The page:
I wish I had thought of that. — Albert Einstein, upon viewing the synthesis of science and poetry, pattern and balance, chance and humor in Calder’s work in 1943
When I lived in New York City in the ‘80s, I often walked up to the Whitney Museum at Madison and 75th just to spend some time with Calder’s astonishing Circus. An act of pure imagination, the Circus was wrought from all manner of materials — yarn, wire, cloth, buttons, string — and was, for me, the epitome of Calder’s playfulness. I would watch the documentary running in the background (shot by Jean Painleve in 1955) over and over, which showed Calder unpacking the elements from two large black suitcases, setting up the rings, carefully putting the head of the lion tamer into the lion’s mouth, ushering the elephants and dog-laden horse around the ring, spotting the trapeze artists and generally acting like a big, galoompfy kid.
What I didn’t know then was that Calder was actually a trained mechanical engineer and that all of his works — no matter how playful and simplistic they seem — are serious statements about his interpretation of the avant-garde movement of the day. For him, that meant objects in motion, combined with technical skill and an uncanny understanding of performance, shadow and position and how they all operate in space. By doing what he did, he absolutely revolutionized the concept of public sculpture.
When I was invited to attend a press preview recently for the new exhibit at the Peabody Essex Museum (#PEM) in Salem, MA, I jumped at the chance. Calder and Abstraction: From Avant-Garde to Iconic opened on September 6 and will run through January 4, 2015. The PEM is the exclusive East Coast venue for this major Calder exhibition and was organized by the Los Angeles County Museum of Art (LACMA) in collaboration with the Calder Foundation. It brings together 40 sculptures by this most influential and innovative artist and includes mobiles (which hang from above and move), stabiles (which are anchored from the bottom and sometimes move) and maquettes (models for larger pieces) made between the 1930s and the late 1960s. These curvilinear creations can alternately be stirred into motion by air currents (or water) or stand strong but gracefully in public places.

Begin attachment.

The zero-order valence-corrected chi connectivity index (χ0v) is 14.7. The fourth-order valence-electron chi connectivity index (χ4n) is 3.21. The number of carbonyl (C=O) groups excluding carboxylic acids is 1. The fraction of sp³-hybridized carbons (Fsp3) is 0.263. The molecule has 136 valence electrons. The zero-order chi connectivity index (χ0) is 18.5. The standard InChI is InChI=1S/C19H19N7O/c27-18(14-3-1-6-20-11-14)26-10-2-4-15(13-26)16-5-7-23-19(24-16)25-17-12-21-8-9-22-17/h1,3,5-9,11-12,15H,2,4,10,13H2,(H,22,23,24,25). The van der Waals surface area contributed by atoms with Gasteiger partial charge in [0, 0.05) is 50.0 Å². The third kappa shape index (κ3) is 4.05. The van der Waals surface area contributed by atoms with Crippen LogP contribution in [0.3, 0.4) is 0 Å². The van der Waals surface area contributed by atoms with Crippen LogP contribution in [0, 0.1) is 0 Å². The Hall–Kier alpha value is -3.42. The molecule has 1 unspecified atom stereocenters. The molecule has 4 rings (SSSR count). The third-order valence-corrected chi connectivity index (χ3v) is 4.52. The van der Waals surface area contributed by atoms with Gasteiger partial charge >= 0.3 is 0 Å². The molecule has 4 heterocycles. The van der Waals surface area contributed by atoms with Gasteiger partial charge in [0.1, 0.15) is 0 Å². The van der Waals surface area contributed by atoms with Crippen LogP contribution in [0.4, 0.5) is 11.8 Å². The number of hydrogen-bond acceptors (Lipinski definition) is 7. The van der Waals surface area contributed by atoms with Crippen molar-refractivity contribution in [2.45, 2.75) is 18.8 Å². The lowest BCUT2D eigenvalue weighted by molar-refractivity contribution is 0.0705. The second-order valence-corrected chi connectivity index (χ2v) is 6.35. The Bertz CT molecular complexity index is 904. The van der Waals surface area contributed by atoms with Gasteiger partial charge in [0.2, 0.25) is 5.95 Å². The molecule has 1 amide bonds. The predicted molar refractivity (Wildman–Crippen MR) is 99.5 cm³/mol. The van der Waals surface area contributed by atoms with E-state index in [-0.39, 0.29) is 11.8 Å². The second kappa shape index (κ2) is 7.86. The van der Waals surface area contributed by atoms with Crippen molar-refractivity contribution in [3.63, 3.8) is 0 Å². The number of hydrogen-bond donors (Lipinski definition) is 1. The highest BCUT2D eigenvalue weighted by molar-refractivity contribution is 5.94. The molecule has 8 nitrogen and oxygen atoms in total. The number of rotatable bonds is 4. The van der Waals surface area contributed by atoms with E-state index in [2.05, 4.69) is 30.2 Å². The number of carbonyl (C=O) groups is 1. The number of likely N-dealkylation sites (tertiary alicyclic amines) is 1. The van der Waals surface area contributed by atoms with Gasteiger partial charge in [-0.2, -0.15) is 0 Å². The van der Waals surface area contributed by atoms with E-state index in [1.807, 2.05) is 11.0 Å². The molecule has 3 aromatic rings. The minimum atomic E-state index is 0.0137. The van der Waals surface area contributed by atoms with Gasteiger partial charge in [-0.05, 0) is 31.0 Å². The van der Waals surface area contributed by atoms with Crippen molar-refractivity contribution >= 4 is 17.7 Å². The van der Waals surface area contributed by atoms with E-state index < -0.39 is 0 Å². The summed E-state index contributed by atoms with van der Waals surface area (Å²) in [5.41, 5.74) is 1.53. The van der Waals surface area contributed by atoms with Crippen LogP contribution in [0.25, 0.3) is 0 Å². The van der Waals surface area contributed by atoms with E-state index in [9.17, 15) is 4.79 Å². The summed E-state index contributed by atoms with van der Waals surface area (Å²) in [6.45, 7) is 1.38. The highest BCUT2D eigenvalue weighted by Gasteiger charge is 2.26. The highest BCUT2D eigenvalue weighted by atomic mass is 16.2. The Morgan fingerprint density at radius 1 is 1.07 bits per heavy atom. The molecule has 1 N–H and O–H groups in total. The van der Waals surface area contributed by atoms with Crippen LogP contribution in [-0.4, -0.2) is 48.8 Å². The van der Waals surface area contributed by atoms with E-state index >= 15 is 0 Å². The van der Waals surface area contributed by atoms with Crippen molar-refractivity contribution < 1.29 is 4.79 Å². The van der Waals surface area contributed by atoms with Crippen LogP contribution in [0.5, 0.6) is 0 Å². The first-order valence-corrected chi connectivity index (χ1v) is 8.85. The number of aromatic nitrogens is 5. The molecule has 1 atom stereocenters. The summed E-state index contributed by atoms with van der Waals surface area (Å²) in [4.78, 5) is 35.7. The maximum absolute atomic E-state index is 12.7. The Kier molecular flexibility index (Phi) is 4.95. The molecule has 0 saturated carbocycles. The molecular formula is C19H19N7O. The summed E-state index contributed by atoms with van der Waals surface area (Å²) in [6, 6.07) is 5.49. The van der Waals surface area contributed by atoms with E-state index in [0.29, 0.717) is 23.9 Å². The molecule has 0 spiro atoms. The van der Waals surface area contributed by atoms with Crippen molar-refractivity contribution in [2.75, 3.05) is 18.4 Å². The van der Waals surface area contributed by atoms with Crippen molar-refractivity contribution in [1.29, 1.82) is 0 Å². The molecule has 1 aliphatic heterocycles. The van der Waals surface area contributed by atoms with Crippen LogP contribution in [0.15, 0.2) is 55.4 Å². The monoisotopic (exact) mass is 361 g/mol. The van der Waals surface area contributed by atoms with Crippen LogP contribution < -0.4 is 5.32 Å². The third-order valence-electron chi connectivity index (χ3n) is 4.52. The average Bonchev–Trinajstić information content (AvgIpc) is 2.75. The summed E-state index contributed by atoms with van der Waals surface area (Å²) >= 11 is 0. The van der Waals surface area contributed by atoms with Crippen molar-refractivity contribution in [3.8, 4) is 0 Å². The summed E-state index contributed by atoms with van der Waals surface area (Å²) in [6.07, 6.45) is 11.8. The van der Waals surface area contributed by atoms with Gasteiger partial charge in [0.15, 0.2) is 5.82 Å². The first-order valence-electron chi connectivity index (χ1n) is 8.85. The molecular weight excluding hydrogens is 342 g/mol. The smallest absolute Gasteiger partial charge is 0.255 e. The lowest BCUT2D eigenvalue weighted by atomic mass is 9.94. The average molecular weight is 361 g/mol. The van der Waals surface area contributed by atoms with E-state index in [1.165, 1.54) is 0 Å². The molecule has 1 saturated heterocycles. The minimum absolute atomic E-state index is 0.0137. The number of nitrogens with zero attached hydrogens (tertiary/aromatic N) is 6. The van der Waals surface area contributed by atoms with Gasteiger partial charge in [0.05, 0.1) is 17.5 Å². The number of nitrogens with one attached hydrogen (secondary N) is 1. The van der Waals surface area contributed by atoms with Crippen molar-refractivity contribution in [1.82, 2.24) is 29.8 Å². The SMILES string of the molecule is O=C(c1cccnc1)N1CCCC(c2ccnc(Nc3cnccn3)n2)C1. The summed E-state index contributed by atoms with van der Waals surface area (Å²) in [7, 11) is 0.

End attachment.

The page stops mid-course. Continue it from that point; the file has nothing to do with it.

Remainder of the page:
Alexander Calder, who was in Paris when it was the best time to be in Paris (in
the 1920s), was influenced by some of the (now) great avant-gardists. In fact, it was Marcel Duchamp who coined the word “mobile” and the Dadist Jean Arp who created “stabile.” The words simply didn’t exist before. And, following the lead of Piet Mondrian, you will not find any green in any of Calder’s sculptural works. Ever!
Calder was born in Pennsylvania to a family of accomplished sculptors. After earning a degree in mechanical engineering, he went to Paris as a young man and came back to the United States shortly after the outbreak of WWII in Europe. But what he learned there in the epicenter of the Abstract-Constructivist movement changed him forever.
In the ‘40s and ‘50s, Calder produced some of his most career-defining work, wherein linear elements and open shapes replaced solid volumes, and flat planes replaced three-dimensional volumes. Through the innovative use of sheet metal and wire, Calder created pieces both small and monumental, with recurring themes such as linearity, dimensionality, biomorphic forms and the tension between mass and weightlessness. From the mid-‘50s on until his death in 1976, Calder worked with 1/4” steel in order to construct larger, more durable and ambitious stabiles that were frequently commissioned for public spaces.
This is en eye-popping exhibit that I urge you to see — even if you think Calder is pure puffery. He isn’t. The show has been beautifully curated to allow for space and time to contemplate each piece. The way you look at a piece the first time is not the way you will see it after it moves a bit. Things are constantly changing, as in life.
Calder apparently named his pieces after they were completed and created them without deep philosophical intention. The names are merely evocative, not literal descriptions. His works are genius pieces of engineering and beautiful theatrical performances, presented with a backdrop of perfectly suited music.
So go, and don’t miss the shadows . . . revel in the science of what he’s created . . . experience the guilty pleasure of liking Calder. It’s revolutionary.
Click here for more information about the PEM show.